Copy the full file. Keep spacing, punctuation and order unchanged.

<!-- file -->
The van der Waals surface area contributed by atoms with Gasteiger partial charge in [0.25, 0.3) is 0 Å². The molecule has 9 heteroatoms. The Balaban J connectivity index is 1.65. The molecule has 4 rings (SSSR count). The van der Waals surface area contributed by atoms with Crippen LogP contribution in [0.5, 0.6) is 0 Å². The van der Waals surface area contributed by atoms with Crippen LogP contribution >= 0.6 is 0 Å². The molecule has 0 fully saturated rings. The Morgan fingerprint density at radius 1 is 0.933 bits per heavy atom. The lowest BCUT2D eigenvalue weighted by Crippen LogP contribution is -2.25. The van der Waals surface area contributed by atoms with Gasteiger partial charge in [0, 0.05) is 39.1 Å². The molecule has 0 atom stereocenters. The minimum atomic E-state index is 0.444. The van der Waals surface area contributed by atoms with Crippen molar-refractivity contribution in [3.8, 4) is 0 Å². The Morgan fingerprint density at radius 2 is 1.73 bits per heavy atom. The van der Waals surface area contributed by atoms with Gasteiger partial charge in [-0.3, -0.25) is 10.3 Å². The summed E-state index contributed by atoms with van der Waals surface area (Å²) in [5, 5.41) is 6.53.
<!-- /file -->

The van der Waals surface area contributed by atoms with Gasteiger partial charge in [0.25, 0.3) is 0 Å². The molecule has 9 heteroatoms. The Balaban J connectivity index is 1.65. The molecule has 4 rings (SSSR count). The van der Waals surface area contributed by atoms with Crippen LogP contribution in [0.5, 0.6) is 0 Å². The van der Waals surface area contributed by atoms with Crippen LogP contribution >= 0.6 is 0 Å². The molecule has 0 fully saturated rings. The Morgan fingerprint density at radius 1 is 0.933 bits per heavy atom. The lowest BCUT2D eigenvalue weighted by Crippen LogP contribution is -2.25. The van der Waals surface area contributed by atoms with Gasteiger partial charge in [0, 0.05) is 39.1 Å². The molecule has 0 atom stereocenters. The minimum atomic E-state index is 0.444. The van der Waals surface area contributed by atoms with Crippen molar-refractivity contribution in [3.8, 4) is 0 Å². The Morgan fingerprint density at radius 2 is 1.73 bits per heavy atom. The van der Waals surface area contributed by atoms with Gasteiger partial charge in [-0.3, -0.25) is 10.3 Å². The summed E-state index contributed by atoms with van der Waals surface area (Å²) in [5, 5.41) is 6.53.